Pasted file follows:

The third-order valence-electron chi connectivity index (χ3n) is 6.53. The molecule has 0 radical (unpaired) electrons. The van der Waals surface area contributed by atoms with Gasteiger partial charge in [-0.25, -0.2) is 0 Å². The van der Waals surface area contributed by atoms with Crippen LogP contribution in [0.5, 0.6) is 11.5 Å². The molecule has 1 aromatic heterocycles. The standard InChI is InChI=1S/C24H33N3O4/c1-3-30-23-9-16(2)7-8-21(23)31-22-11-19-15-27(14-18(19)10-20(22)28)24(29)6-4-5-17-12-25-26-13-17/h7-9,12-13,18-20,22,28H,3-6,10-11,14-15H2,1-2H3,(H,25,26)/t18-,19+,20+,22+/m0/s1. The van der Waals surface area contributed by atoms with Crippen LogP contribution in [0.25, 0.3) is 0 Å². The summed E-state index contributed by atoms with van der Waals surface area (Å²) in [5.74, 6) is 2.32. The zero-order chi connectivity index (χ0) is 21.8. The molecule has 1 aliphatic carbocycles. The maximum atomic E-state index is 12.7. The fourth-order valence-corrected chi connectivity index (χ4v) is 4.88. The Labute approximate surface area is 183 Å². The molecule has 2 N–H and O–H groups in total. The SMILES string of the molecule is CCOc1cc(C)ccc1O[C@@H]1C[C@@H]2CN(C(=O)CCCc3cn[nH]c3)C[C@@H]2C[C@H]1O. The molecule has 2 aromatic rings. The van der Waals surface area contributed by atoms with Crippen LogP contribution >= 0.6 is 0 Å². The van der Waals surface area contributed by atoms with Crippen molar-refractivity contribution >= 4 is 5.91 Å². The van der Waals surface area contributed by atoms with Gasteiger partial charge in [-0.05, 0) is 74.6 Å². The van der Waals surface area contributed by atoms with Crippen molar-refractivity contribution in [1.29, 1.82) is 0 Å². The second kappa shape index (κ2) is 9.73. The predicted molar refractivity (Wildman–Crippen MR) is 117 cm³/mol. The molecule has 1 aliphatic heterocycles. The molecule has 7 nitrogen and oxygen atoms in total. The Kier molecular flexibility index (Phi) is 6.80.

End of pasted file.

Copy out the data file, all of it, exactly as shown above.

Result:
The third-order valence-electron chi connectivity index (χ3n) is 6.53. The molecule has 0 radical (unpaired) electrons. The van der Waals surface area contributed by atoms with Gasteiger partial charge in [-0.25, -0.2) is 0 Å². The van der Waals surface area contributed by atoms with Crippen LogP contribution in [0.5, 0.6) is 11.5 Å². The molecule has 1 aromatic heterocycles. The standard InChI is InChI=1S/C24H33N3O4/c1-3-30-23-9-16(2)7-8-21(23)31-22-11-19-15-27(14-18(19)10-20(22)28)24(29)6-4-5-17-12-25-26-13-17/h7-9,12-13,18-20,22,28H,3-6,10-11,14-15H2,1-2H3,(H,25,26)/t18-,19+,20+,22+/m0/s1. The van der Waals surface area contributed by atoms with Crippen LogP contribution in [0.25, 0.3) is 0 Å². The summed E-state index contributed by atoms with van der Waals surface area (Å²) in [5.74, 6) is 2.32. The zero-order chi connectivity index (χ0) is 21.8. The molecule has 1 aliphatic carbocycles. The maximum atomic E-state index is 12.7. The fourth-order valence-corrected chi connectivity index (χ4v) is 4.88. The Labute approximate surface area is 183 Å². The molecule has 2 N–H and O–H groups in total. The SMILES string of the molecule is CCOc1cc(C)ccc1O[C@@H]1C[C@@H]2CN(C(=O)CCCc3cn[nH]c3)C[C@@H]2C[C@H]1O. The molecule has 2 aromatic rings. The van der Waals surface area contributed by atoms with Crippen LogP contribution >= 0.6 is 0 Å². The van der Waals surface area contributed by atoms with Crippen molar-refractivity contribution >= 4 is 5.91 Å². The van der Waals surface area contributed by atoms with Gasteiger partial charge in [-0.05, 0) is 74.6 Å². The van der Waals surface area contributed by atoms with Crippen molar-refractivity contribution in [1.29, 1.82) is 0 Å². The second kappa shape index (κ2) is 9.73. The predicted molar refractivity (Wildman–Crippen MR) is 117 cm³/mol. The molecule has 1 aliphatic heterocycles. The molecule has 7 nitrogen and oxygen atoms in total. The Kier molecular flexibility index (Phi) is 6.80.